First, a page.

Some jurisdictions levy something called an “occupation tax”. This tax is added to the bill’s subtotal, before state and county taxes are applied. Occupation taxes are usually levied for the privilege of operating a business in a certain area (in a new stadium, in an airport, or in a city trying to raises funds for a capital works project).
For example, you are required to charge a 2.5% occupation tax on food and alcohol. The occupation tax is added to the subtotal and then you apply your State and County tax to the subtotal with the occupation tax added.
This guide will show you how to set this tax up in TouchBistro.
Note: Before you begin, consult with your tax accountant as to how to best implement an occupation tax. These instructions may not be applicable for your jurisdiction.
Setting Your Taxes
1. Tap Admin | Admin Settings | Menu.
2. Tap Tax Settings.
3. Enable Tax 1 and Tax 2.
4. For Tax 1 name it “Occupation Tax” or whatever the name your jurisdiction gave to this tax. Enter the occupation tax’s percentage (for example 2.5). If you’re required to display a tax number, enter the tax number.
5. For Tax 2 name it “State Tax” or “State and City Tax” if you also have to collect a city or county tax. In the Percentage field add the total of those taxes. Do not break. your city or country tax out into the Tax 3 field. For example, our state has a 5.5% sales tax plus a 1.5% sales tax levied by the city we’re in. Hence the total tax is 7%.
6. Now enable Tax 2 on Tax 1. This will have the effect of applying the state/city tax to the sales total which includes the occupation tax.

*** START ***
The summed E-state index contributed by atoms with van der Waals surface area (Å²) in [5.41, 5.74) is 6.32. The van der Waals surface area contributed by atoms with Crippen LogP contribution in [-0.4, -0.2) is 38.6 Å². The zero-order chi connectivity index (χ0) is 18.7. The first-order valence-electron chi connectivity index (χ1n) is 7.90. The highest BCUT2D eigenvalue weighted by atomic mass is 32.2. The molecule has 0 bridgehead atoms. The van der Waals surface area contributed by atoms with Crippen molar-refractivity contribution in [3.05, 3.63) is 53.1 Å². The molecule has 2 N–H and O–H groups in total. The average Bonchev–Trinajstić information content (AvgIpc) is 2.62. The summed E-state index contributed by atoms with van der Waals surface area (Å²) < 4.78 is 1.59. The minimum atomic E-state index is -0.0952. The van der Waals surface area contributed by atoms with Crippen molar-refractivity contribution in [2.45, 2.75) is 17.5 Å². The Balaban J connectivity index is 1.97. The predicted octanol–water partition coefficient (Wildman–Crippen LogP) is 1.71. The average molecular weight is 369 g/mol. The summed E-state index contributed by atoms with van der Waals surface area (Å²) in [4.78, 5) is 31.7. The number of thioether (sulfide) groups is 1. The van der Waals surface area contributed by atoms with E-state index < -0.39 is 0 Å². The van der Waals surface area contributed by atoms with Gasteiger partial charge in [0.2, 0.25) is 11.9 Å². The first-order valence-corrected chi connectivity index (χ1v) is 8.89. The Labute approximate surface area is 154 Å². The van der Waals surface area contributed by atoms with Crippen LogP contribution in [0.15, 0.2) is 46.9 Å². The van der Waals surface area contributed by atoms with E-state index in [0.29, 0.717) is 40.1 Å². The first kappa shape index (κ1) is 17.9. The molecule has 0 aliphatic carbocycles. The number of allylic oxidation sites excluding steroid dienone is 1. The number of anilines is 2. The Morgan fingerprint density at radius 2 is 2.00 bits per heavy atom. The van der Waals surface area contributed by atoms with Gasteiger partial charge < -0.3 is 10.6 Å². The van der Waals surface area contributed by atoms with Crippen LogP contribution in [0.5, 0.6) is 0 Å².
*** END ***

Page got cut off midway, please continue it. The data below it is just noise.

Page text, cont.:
7. Tap Done. Do not tap < Menu to exit. You must tap Done.
In this example, we’ll walk through the beer purchase example pictured in the Introduction section.
1. We add our beer with a pre-tax price of $9.12.
2. We can see TouchBistro properly calculates the 2.5% Occupation Tax ($0.23) on the beer.
3. Because we enabled Tax 2 on Tax 1, TouchBistro will charge the State and City Tax of 7% on the beer with the Occupation Tax built into the price ($9.35). This gives us a total State and City Tax payable of $0.65 ($9.35 x 7%).
4. TouchBistro, per the example, properly calculates the final bill to be $10.
5. The image above shows how it will break down on the guest check.
The above example assumes you want to itemize the occupation tax on your guest check. Some jurisdictions allow you to build the tax into the posted price. If you wish to do that, you would need to open each menu item in TouchBistro and manually increase the prices of each menu item by the occupation tax’s rate. The price increase would not be broken out on any report. You or your accountant would have to manually calculate the amount of occupation tax you need to remit based on your sales totals.